KOMET's Reviews > A Country of Vast Designs: James K. Polk, the Mexican War and the Conquest of the American Continent

A Country of Vast Designs by Robert W. Merry
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12/13/2010 page 96
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KOMET This book offers an eye-opening account of a "dark horse" candidate - James K. Polk - who became perhaps the most effective one-term President in U.S. history (1845-49), acquiring the Oregon Territory from Britain, enlarging the size of the country by a third (from ocean to ocean) via a war with Mexico (though not without controversy), and strengthening a decentralized banking system.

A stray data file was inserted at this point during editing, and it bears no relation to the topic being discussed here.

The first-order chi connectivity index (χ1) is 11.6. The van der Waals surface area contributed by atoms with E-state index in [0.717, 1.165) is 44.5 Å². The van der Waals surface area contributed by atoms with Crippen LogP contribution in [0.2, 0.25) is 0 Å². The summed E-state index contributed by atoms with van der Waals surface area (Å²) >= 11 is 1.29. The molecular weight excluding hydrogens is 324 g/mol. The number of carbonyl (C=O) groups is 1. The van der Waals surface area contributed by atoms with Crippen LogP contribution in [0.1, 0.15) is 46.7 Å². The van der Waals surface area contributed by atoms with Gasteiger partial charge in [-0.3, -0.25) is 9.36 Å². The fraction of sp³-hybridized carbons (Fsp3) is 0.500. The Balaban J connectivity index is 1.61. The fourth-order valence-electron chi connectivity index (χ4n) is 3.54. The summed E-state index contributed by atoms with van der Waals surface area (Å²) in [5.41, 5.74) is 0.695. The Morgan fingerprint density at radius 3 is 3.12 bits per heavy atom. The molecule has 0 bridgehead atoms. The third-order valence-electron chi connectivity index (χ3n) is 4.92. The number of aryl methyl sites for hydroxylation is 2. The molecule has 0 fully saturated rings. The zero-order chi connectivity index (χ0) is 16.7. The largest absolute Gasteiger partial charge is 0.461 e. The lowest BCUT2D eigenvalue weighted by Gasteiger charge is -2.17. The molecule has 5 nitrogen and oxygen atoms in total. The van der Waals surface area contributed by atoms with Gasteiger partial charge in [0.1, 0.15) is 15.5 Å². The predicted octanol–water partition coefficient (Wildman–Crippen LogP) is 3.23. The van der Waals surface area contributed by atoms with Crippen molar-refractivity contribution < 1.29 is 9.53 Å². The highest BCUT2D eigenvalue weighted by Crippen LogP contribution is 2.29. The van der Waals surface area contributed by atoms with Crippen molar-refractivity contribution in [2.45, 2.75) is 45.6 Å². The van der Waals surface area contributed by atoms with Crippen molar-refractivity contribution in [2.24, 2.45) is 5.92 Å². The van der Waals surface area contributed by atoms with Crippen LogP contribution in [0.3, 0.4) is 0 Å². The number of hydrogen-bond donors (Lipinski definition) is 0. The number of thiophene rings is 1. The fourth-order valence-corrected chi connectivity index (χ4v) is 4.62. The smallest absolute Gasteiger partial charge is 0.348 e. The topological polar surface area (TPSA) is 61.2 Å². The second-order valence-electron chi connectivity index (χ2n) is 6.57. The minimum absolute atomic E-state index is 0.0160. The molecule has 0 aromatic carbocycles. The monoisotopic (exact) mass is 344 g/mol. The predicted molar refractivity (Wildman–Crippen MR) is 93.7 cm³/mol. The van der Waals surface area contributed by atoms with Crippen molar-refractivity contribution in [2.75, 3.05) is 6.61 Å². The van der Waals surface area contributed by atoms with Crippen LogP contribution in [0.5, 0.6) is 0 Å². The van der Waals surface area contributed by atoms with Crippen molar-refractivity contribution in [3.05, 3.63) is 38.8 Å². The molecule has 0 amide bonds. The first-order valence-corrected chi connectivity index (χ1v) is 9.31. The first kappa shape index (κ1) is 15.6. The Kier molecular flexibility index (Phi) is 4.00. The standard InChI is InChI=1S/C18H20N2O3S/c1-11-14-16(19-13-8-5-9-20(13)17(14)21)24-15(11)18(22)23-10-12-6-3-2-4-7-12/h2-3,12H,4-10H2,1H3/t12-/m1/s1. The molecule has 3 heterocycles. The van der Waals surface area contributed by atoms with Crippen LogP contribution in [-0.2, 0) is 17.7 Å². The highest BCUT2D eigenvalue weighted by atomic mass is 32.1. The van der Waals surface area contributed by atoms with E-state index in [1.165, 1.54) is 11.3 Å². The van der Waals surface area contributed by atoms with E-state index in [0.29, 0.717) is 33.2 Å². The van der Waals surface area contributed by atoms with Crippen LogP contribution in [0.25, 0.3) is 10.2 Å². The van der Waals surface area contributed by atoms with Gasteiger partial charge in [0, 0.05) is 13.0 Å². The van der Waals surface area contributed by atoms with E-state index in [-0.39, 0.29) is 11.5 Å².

KOMET "WITH WAR'S END came the culmination of Polk's presidential ambitions. Texas, Oregon, the tariff bill, and the independent treasury had all fallen into his hands with relative ease and without much of a political or personal toll. And now he added the successful outcome of the Mexican conflict, ending in the acquisition of some 600,000 square miles of continental expanse and the dominance of a vast Pacific coastline with some of the best harbors in the world. Few presidents would prove capable of enhancing their country's geopolitical standing on such a scale." - pp. 449-450.


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